Barleywines are big beers, and in my household they are commonplace. There is nothing like settling down after a nice dinner with friends and enjoying one of these big beers over conversation. I feel that is what they are made for. Let’s take a look at Stone’s offering, and see how it stands up to some of the other brands. Enter the Old Guardian…
After warming the beer up for a bit, just during the course of dinner, it pours like a good barleywine should; a nice ruby coloration and sticky, foamy head that dissipates on it’s own time frame. The beer has a pleasant, faintly sweet aroma, which is also there in the taste. But that is not all. The beer has a great, familiar Stone hop flavor, mixed with some malt sweetness, and candy sugar flavors. Not over the top sweet like some barleywines, and also not over the top hoppy, this beer is a delight. The beer finishes up with a nice warm alcohol feel, that reminds you that this beer is big, 11% ABV big. Drink a few of these and you will feel like you have been banging your head against a tree, maybe like this guy:
Again, barleywines are one of my favorite styles, and this beer ranks up with the best. I would put it, flavor-wise, in between Sierra Nevada’s Bigfoot and Great Divide’s Old Ruffian. Definitely in the top tier of barleywines. This is a great beer that should be enjoyed slowly, or that 11% ABV will remind you that you are not a woodpecker, with their special adaptations to keep them from getting headaches. Regardless, well done Stone, always a pleasure!
Since I am a big fan of history, I decided to try and find the Stonelick covered bridge here in Clermont County Ohio. Covered bridges are pretty fascinating to me, so today was the day to find this bridge. Luckily, I knew the general area, so I thought I would just ride around in the vicinity until I found it. Luckily, it was extremely easy to find. Unfortunately though, it is under construction. Still a great ride today:
Great ride to an interesting old bridge today. After searching a bit on the web for information on this bridge, I stumbled onto this. It seems that this old bridge is haunted. That might explain why there are surveillance cameras at the entrance?
Just keep spinning…
Coming from the mountains of New Zealand, the Kea (Nestor notabilis) are one of the most interesting and most intelligent parrots in the world. Listed as Vulnerable by the IUCN, these birds have historically been persecuted for their intelligence and curiosity, especially by New Zealand sheep farmers. One look at this video and you can see why:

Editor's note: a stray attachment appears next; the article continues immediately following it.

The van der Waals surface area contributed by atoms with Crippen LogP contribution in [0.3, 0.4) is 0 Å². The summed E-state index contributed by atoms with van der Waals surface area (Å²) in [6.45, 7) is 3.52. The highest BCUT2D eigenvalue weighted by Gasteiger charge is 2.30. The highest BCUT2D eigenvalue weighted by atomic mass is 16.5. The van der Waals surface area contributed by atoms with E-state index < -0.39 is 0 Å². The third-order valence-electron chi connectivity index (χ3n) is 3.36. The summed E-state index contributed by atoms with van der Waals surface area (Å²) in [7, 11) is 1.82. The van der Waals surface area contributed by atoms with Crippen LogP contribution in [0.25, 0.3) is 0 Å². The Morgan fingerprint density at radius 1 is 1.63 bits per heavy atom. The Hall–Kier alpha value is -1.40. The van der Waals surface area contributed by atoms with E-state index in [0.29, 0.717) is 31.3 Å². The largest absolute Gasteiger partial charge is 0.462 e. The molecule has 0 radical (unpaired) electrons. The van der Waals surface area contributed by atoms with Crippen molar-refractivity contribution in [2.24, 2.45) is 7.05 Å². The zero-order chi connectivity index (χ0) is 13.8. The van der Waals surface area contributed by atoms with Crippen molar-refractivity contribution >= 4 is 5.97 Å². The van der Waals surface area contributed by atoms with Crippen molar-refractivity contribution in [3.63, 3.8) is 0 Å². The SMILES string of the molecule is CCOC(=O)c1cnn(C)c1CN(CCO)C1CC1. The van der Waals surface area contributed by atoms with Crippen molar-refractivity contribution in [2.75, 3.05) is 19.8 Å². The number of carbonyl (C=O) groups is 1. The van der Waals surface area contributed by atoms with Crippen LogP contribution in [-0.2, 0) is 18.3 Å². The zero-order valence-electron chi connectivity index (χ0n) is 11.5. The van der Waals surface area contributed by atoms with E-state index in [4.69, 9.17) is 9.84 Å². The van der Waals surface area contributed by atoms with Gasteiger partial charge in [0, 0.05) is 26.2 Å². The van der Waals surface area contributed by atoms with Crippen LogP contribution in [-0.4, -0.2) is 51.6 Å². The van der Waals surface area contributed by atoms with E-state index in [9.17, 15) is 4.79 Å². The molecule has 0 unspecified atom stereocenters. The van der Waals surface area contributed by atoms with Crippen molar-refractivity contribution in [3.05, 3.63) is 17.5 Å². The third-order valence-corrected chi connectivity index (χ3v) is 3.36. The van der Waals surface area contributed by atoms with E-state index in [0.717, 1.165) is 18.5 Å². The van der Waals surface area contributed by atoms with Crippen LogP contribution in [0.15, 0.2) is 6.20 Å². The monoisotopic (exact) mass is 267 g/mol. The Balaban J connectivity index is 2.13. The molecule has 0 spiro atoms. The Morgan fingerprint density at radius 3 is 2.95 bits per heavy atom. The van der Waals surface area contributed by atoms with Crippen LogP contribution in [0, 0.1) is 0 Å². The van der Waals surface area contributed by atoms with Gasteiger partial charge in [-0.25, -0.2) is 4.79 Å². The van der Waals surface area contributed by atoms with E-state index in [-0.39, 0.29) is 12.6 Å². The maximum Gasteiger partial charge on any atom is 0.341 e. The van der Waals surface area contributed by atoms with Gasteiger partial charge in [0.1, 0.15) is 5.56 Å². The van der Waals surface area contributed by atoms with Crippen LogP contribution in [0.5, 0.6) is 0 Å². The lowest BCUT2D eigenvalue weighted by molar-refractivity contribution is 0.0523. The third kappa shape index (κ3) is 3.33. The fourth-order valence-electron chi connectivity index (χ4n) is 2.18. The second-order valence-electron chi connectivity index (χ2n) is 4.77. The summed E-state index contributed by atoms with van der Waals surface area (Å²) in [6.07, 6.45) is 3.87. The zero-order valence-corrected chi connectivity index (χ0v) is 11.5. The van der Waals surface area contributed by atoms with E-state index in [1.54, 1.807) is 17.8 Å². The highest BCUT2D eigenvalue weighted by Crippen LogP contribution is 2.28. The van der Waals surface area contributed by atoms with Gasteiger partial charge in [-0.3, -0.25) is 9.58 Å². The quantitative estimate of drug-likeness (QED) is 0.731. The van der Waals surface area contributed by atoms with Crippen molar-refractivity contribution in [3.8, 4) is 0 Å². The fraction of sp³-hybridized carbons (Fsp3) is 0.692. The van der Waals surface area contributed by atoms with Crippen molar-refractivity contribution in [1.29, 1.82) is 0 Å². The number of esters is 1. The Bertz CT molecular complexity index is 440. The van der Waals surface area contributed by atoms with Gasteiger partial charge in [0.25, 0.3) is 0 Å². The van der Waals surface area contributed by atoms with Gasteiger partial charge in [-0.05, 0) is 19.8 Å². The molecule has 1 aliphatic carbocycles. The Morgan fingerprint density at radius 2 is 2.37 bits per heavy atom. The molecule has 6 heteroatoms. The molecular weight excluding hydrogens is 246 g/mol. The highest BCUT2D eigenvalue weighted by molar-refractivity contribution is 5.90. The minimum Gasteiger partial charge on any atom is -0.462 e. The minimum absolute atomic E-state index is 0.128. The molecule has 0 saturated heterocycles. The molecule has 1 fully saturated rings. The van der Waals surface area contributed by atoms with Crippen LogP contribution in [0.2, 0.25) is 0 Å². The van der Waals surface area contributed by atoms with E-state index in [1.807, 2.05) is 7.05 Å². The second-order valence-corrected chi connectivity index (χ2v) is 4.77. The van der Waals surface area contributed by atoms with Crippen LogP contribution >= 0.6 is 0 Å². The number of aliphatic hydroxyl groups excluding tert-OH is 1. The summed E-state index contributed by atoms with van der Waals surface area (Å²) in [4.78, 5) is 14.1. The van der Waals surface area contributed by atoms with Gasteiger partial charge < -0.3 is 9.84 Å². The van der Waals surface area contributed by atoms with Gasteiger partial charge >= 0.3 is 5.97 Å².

Luckily for us, Kea are actually omnivores. And luckily for the Kea they are protected, and interactions with hunters has declined since the bird became protected in 1986. Estimates for their total numbers now range between 1,000 to 5,000 in their natural habitat.
When it comes to finding Kea here in the United States, the Cincinnati area has it made. Most zoos, if they have them, only have a few, and sometimes not even on display. However, the Cincinnati Zoo has one of the largest colonies of Kea outside of New Zealand, which are on display during the colder months of the year in their Lorikeet Landing. Just this past year, a Kea Encounter was added, so zoo guests can interact with the colony and see firsthand how intelligent and amazing these parrots really are.
Another great interaction with Kea is happening everyday, this month during Zoo Babies. Every day at 11 AM, you can meet one of these guys inside the Wings of the World building:
Be sure to check these amazing birds out for Zoo Babies, and also be sure to check them out once the weather turns colder in Lorikeet Landing for the Kea Encounter. Definitely one of the most amazing birds that I have ever worked with!
So normally here in SW Ohio, January and February are the coldest months of the year. This year is an exception though. Anyway, during those two months, one of the coolest events takes place at the Cincinnati Zoo and Botanical Garden:
This video shows the beginning of the now famous penguin parade. Every day during January and February, as long as the temperature is below 50 degrees, the King penguin colony takes a walk from their indoor exhibit to an exhibit outside.
This is by far one of the most amazing events going on in the Cincinnati area, I would even go so far to say it is the best parade in the area as well… but I might be a little biased, come check it out for yourself!
Quick photo of the recent Rockhopper chick from today:
Now at adult size, the main difference is in the plumage. Notice the yellow crest feathers are missing on the head? These distinctive feathers will grow in during the bird’s next molt, giving it the adult look. Click here to see how much it has grown!
This big boy or girl has now been taking supervised field trips to the exhibit to hang out with the other Kings. Still a youngster, but growing up so fast. Click HERE to see how quickly he/she did grow. Amazing animals!
Here is what I have been working with lately, it is amazing how quickly they grow…
That pretty much sums this little guy/gal up. I plan on getting a few new pictures next week. Even bigger still, this morning it weighed around 11.6kg. Amazing, amazing creatures.